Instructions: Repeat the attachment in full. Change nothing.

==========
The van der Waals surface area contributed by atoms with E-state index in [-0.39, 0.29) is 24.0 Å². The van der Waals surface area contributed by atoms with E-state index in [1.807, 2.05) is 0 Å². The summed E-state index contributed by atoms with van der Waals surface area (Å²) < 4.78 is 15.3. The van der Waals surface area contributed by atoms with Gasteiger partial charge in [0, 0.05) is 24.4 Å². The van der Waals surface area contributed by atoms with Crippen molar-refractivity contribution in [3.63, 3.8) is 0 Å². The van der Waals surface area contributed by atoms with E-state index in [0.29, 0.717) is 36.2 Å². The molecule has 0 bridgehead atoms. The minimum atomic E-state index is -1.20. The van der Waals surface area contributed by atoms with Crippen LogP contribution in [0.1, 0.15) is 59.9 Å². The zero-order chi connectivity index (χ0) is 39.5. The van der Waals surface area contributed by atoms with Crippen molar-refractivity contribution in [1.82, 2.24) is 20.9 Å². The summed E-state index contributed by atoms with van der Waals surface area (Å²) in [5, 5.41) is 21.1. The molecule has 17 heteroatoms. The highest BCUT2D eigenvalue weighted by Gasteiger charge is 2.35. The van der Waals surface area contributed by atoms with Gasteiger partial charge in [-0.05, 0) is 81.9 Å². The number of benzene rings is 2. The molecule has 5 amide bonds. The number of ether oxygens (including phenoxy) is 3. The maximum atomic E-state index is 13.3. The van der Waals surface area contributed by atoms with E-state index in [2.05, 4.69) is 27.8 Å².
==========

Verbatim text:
The van der Waals surface area contributed by atoms with E-state index in [-0.39, 0.29) is 24.0 Å². The van der Waals surface area contributed by atoms with E-state index in [1.807, 2.05) is 0 Å². The summed E-state index contributed by atoms with van der Waals surface area (Å²) < 4.78 is 15.3. The van der Waals surface area contributed by atoms with Gasteiger partial charge in [0, 0.05) is 24.4 Å². The van der Waals surface area contributed by atoms with Crippen molar-refractivity contribution in [3.63, 3.8) is 0 Å². The van der Waals surface area contributed by atoms with E-state index in [0.29, 0.717) is 36.2 Å². The molecule has 0 bridgehead atoms. The minimum atomic E-state index is -1.20. The van der Waals surface area contributed by atoms with Crippen LogP contribution in [0.1, 0.15) is 59.9 Å². The zero-order chi connectivity index (χ0) is 39.5. The van der Waals surface area contributed by atoms with Crippen molar-refractivity contribution in [1.82, 2.24) is 20.9 Å². The summed E-state index contributed by atoms with van der Waals surface area (Å²) in [5, 5.41) is 21.1. The molecule has 17 heteroatoms. The highest BCUT2D eigenvalue weighted by Gasteiger charge is 2.35. The van der Waals surface area contributed by atoms with Gasteiger partial charge in [-0.05, 0) is 81.9 Å². The number of benzene rings is 2. The molecule has 5 amide bonds. The number of ether oxygens (including phenoxy) is 3. The maximum atomic E-state index is 13.3. The van der Waals surface area contributed by atoms with E-state index in [2.05, 4.69) is 27.8 Å².